Sitting at the sea edge in Pomene, early December 2019, we are right now surrounded by my favourite birds. Terns. Thousands. Or hundreds of thousands. They have moved on over to the point here, from the estuary and sandspit side of Pomene life.
Well. Firstly. It’s the whitebait!
This time of the year, these silvery attractive and tasty little guys pop. By the billion. They love the estuaries and benthos areas. And they love the surf zone. Where they feed on what is being brought down by the recent summer rains.
And then come the kingfish!
And then every other gamefish in the sea, that also, like us, love to eat whitebait.
Nyakuse is what they are called here, and luckily, there are literally millions of them, each year. These inshore areas host a few species of fish that can escape the Chinese trawl nets and lines out the back. They are simply too small or too sparse to make any commercial sense.
That said, in no way is this an invitation to the poacher style renegade fishing gangs, to come up here and plunder. Like what happens in Port St. Johns. This is subsistence fishing here, done by grassroots and poor communities, who live this way. Rant over.
The story then…
Chad from Lalaland, in Tofo, and I, had camped out at Pomene a while. We are very busy with The Sardine News‘ Plastic Fantastic Tour of southern Africa. But this day, we were very distracted by the arrival of my favourite sea birds – the terns – out front. It was soon apparent why, as pockets of terns flew off in formation, and found their own baitball of hapless whitebait to terrorise, just behind the backline.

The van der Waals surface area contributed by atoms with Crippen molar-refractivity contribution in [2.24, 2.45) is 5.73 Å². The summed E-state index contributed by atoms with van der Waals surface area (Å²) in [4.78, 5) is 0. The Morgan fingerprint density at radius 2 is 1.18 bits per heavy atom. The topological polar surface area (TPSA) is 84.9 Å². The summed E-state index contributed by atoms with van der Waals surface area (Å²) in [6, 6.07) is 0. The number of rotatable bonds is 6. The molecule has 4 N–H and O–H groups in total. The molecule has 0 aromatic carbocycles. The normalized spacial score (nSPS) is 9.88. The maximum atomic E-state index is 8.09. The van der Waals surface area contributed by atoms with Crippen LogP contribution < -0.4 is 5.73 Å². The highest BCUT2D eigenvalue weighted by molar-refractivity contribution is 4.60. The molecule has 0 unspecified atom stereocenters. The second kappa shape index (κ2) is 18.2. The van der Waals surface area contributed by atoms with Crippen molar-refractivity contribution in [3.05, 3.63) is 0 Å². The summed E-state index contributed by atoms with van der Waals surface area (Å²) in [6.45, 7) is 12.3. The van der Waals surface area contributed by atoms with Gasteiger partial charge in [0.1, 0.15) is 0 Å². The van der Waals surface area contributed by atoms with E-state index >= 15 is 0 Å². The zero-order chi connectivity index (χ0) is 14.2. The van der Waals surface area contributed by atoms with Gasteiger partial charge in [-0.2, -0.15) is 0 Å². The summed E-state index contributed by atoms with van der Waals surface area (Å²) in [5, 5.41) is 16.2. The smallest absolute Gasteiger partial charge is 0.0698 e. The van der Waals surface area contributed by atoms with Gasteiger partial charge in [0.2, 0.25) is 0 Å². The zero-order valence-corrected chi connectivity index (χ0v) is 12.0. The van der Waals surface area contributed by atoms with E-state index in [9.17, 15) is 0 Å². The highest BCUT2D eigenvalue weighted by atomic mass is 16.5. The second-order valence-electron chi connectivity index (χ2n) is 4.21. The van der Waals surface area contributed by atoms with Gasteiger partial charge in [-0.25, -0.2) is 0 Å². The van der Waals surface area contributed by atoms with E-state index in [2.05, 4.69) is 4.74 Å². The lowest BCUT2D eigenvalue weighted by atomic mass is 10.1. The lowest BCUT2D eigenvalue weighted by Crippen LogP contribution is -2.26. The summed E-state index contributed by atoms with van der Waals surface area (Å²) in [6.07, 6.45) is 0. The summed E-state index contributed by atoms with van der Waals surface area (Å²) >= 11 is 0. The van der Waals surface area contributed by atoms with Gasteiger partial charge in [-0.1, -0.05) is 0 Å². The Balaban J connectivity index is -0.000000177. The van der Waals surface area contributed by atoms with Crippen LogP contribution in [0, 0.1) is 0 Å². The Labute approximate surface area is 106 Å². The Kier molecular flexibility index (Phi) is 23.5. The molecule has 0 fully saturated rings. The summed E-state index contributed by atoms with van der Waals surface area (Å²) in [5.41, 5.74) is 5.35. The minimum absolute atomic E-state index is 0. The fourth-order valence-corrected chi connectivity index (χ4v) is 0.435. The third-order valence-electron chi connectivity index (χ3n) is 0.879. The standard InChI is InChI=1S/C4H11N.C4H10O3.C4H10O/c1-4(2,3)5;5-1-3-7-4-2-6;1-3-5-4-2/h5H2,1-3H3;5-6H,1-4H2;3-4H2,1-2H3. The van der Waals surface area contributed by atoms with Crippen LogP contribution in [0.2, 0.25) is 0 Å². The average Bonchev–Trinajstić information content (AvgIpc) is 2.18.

But these delicious little silver shiny beautiful miniature sardines are not only favourites to man and bird. No ways, these guys were also at the very same party!
Kingfish. All types.
When I proclaimed to Chad that surfing was over for me and I am now going fishing, the terns were going berserk right on the point. I grabbed the minimum. Bag of tackle and extra lines and leader. One rod – a 30lb 9 footer. Water, sunnies, and my phone.
Half-way to the point, I had to break formation and run. It was too much. I could now see the damn fish. Smashing into the baitball – I got my sprint on.
Up the rocks and over to the top! An amazing sight to behold as acres upon acres of birds and fish were at it.